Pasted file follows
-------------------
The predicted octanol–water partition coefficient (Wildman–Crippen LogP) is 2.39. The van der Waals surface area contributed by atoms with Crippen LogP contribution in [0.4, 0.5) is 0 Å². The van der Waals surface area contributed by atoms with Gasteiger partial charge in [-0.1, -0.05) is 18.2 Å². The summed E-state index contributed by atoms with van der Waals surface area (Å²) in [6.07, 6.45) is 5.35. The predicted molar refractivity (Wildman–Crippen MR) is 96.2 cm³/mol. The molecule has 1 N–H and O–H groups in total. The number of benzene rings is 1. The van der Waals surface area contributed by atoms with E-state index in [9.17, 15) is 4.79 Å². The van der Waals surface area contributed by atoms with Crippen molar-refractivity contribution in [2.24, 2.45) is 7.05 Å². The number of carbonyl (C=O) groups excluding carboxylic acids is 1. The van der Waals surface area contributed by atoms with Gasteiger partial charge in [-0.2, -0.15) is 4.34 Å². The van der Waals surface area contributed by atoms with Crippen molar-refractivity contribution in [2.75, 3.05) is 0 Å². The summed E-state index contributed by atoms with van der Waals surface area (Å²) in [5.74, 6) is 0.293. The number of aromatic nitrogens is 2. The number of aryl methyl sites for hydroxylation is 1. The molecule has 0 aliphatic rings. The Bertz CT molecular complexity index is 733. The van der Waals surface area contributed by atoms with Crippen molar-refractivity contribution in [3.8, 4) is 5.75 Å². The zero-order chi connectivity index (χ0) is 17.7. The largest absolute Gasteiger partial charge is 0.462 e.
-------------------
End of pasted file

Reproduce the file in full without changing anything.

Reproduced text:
The predicted octanol–water partition coefficient (Wildman–Crippen LogP) is 2.39. The van der Waals surface area contributed by atoms with Crippen LogP contribution in [0.4, 0.5) is 0 Å². The van der Waals surface area contributed by atoms with Gasteiger partial charge in [-0.1, -0.05) is 18.2 Å². The summed E-state index contributed by atoms with van der Waals surface area (Å²) in [6.07, 6.45) is 5.35. The predicted molar refractivity (Wildman–Crippen MR) is 96.2 cm³/mol. The molecule has 1 N–H and O–H groups in total. The number of benzene rings is 1. The van der Waals surface area contributed by atoms with E-state index in [9.17, 15) is 4.79 Å². The van der Waals surface area contributed by atoms with Crippen molar-refractivity contribution in [2.24, 2.45) is 7.05 Å². The number of carbonyl (C=O) groups excluding carboxylic acids is 1. The van der Waals surface area contributed by atoms with Gasteiger partial charge in [-0.2, -0.15) is 4.34 Å². The van der Waals surface area contributed by atoms with Crippen molar-refractivity contribution in [2.75, 3.05) is 0 Å². The summed E-state index contributed by atoms with van der Waals surface area (Å²) in [5.74, 6) is 0.293. The number of aromatic nitrogens is 2. The number of aryl methyl sites for hydroxylation is 1. The molecule has 0 aliphatic rings. The Bertz CT molecular complexity index is 733. The van der Waals surface area contributed by atoms with Crippen molar-refractivity contribution in [3.8, 4) is 5.75 Å². The zero-order chi connectivity index (χ0) is 17.7. The largest absolute Gasteiger partial charge is 0.462 e.